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AN ABRIDGED PRESENTATION PRESENTATION DEVELOPED BY DR. ROBERT RAHAMIN ORIGINAL MATERIAL COMPILED BY DR. DAVID ROSS Annotated Outline.

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Presentation on theme: "AN ABRIDGED PRESENTATION PRESENTATION DEVELOPED BY DR. ROBERT RAHAMIN ORIGINAL MATERIAL COMPILED BY DR. DAVID ROSS Annotated Outline."— Presentation transcript:

1 AN ABRIDGED PRESENTATION PRESENTATION DEVELOPED BY DR. ROBERT RAHAMIN ORIGINAL MATERIAL COMPILED BY DR. DAVID ROSS Annotated Outline

2 The word “annotation” refers to a aa adding information - usually comments, explanations, or references – Annotated outline  an outline in which you describe each section of the paper in complete sentences (an annotated outline is also sometimes referred to as a sentence outline)  additional information is added (e.g.: “key points,” also known as annotations) adding

3 Why Annotated outlines? Whether writing a literature review or a research paper: The organization and focus on the specifics of the paper insure that you concentrate on r rr relevant material and exclude i ii irrelevant material  First: outline your paper  Then: write your thoughts relevant irrelevant

4 Two Styles Two Choices Short quote (only authors list and year)  Advantages  Disadvantages 1 2 An outline is annotated by using citations of sources adding additional information about each source  Style I:  Style II:Complete reference description embedded in the text

5 EXAMPLE “A” Leadership Deming, W. E. (1986). Out of the crisis. Cambridge, MA: MIT CAES. Deming observes that administrators must become empowering leaders by tapping the potential of an organization’s most important resource – its people. The people within the organization are not only important; they are unique and emotional beings, subject to cultural conditioning. Garfield, C. (1992). Second to none: How our smartest companies put people first. Homewood, IL: Business One Irwin. Garfield spoke with leaders of three companies to find out what they are facing and having to overcome in their future. The leader’s philosophy of empowering people helps build trust and respect between the leader and follower. Style I Style II Leadership Deming (1986) observes that administrators must become empowering leaders by tapping the potential of an organization’s most important resource – its people. The people within the organization are not only important; they are unique and emotional beings, subject to cultural conditioning. Garfield (1992) spoke with leaders of three companies to find out what they are facing and having to overcome in their future. The leader’s philosophy of empowering people helps build trust and respect between the leader and follower. References Deming, W. E. (1986). Out of the crisis. Cambridge, MA: MIT CAES. Garfield, C. (1992). Second to none: How our smartest companies put people first. Homewood, IL: Business One Irwin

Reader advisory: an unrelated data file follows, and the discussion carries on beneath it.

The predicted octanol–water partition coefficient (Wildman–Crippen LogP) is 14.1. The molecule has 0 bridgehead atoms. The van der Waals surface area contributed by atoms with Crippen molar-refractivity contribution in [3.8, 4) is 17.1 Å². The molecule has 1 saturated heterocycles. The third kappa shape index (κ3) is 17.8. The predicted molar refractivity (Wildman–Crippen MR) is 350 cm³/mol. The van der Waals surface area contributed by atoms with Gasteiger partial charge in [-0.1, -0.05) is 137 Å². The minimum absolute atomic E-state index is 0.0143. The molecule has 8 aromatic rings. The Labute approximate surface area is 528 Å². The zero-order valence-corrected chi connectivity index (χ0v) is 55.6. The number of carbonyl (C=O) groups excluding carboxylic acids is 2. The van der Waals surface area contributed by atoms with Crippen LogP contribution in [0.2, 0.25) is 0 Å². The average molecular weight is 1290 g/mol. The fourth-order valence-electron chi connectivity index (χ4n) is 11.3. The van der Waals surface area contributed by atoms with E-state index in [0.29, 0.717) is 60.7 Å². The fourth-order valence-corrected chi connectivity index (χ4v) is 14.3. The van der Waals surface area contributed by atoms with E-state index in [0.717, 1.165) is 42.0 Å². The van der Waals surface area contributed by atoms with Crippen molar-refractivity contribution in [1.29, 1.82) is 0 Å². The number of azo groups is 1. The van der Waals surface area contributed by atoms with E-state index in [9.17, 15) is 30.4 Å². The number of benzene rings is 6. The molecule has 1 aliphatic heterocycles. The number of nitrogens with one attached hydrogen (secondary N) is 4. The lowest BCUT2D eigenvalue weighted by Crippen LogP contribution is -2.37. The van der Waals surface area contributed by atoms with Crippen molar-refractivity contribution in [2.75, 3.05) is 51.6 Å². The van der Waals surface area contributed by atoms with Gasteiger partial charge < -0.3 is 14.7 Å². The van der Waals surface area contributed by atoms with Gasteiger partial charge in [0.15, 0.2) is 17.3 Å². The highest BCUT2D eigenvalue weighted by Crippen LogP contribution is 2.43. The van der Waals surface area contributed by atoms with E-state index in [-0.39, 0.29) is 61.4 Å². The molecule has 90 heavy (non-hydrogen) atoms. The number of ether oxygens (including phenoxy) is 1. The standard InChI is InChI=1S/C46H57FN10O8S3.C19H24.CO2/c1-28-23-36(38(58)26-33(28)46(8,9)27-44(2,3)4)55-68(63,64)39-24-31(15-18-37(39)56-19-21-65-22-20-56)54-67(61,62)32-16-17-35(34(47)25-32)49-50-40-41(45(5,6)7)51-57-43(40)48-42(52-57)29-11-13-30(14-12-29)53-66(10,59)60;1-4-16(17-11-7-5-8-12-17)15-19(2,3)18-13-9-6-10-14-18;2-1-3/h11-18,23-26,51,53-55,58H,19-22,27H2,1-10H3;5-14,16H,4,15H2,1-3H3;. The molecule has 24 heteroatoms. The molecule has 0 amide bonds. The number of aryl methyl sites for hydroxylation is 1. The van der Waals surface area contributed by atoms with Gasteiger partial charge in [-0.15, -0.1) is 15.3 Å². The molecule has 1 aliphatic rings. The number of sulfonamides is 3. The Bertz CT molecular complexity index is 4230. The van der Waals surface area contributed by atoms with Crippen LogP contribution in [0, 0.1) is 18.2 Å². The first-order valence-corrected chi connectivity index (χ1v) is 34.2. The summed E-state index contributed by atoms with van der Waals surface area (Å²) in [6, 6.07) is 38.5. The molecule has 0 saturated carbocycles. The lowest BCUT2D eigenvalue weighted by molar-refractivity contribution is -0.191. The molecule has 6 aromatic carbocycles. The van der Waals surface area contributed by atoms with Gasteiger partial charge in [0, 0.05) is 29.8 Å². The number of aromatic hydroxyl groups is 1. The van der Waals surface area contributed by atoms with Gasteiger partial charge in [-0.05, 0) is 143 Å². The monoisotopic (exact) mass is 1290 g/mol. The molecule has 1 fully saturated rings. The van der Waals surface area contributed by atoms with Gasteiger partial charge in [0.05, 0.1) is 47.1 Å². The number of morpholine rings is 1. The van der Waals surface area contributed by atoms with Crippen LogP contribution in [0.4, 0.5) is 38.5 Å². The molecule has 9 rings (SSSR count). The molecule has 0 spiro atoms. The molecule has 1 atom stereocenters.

6 EXAMPLE “B” Role of perceptions Fenwick, L. T., & Pierce, M. C. (2001). The principal shortage: Crisis or opportunity? Principal, 80(4), Fenwick and Pierce feel the qualities of an exemplary principal are having knowledge of all aspects of child development and curriculum implementation. They have knowledge of what to look for in a classroom and how to demonstrate teaching with a purpose. Martin, E., Trigwell, K., Prosser, M., & Ramsden, P. (2003). Variation in the experience of leadership of teaching in higher education. Studies in Higher Education, 28(3), Martin, Trigwell, Prosser, and Ramsden suggest that teachers’ perceptions of leadership and their attitudes towards teaching affect the way in which teachers feel about their leadership. This is also an important precursor to the process of quality student learning and school setting outcomes. Style I Style II Role of perceptions Fenwick and Pierce (2001) feel the qualities of an exemplary principal are having knowledge of all aspects of child development and curriculum implementation. They have knowledge of what to look for in a classroom and how to demonstrate teaching with a purpose. Martin, Trigwell, Prosser, and Ramsden (2003) suggest that teachers’ perceptions of leadership and their attitudes towards teaching affect the way in which teachers feel about their leadership. This is also an important precursor to the process of quality student learning and school setting outcomes. References Fenwick, L. T., & Pierce, M. C. (2001). The principal shortage: Crisis or opportunity? Principal, 80(4), Martin, E., Trigwell, K., Prosser, M., & Ramsden, P. (2003). Variation in the experience of leadership of teaching in higher education. Studies in Higher Education, 28(3),


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